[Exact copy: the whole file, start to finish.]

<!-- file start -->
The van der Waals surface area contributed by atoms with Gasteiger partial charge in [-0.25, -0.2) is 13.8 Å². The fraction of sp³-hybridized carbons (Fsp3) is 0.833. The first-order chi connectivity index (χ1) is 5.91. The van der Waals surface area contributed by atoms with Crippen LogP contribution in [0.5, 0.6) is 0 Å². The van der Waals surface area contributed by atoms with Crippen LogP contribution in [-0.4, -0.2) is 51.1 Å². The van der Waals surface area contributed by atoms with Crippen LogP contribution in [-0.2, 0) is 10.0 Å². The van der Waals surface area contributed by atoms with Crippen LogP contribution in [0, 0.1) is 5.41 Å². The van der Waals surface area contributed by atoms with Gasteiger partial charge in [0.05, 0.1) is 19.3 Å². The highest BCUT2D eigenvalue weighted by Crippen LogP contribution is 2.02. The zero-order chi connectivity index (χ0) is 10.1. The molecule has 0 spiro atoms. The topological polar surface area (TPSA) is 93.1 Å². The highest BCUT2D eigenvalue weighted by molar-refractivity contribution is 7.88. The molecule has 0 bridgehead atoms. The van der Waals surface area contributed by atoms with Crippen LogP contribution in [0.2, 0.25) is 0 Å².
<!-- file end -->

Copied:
The van der Waals surface area contributed by atoms with Gasteiger partial charge in [-0.25, -0.2) is 13.8 Å². The fraction of sp³-hybridized carbons (Fsp3) is 0.833. The first-order chi connectivity index (χ1) is 5.91. The van der Waals surface area contributed by atoms with Crippen LogP contribution in [0.5, 0.6) is 0 Å². The van der Waals surface area contributed by atoms with Crippen LogP contribution in [-0.4, -0.2) is 51.1 Å². The van der Waals surface area contributed by atoms with Crippen LogP contribution in [-0.2, 0) is 10.0 Å². The van der Waals surface area contributed by atoms with Crippen LogP contribution in [0, 0.1) is 5.41 Å². The van der Waals surface area contributed by atoms with Gasteiger partial charge in [0.05, 0.1) is 19.3 Å². The highest BCUT2D eigenvalue weighted by Crippen LogP contribution is 2.02. The zero-order chi connectivity index (χ0) is 10.1. The molecule has 0 spiro atoms. The topological polar surface area (TPSA) is 93.1 Å². The highest BCUT2D eigenvalue weighted by molar-refractivity contribution is 7.88. The molecule has 0 bridgehead atoms. The van der Waals surface area contributed by atoms with Crippen LogP contribution in [0.2, 0.25) is 0 Å².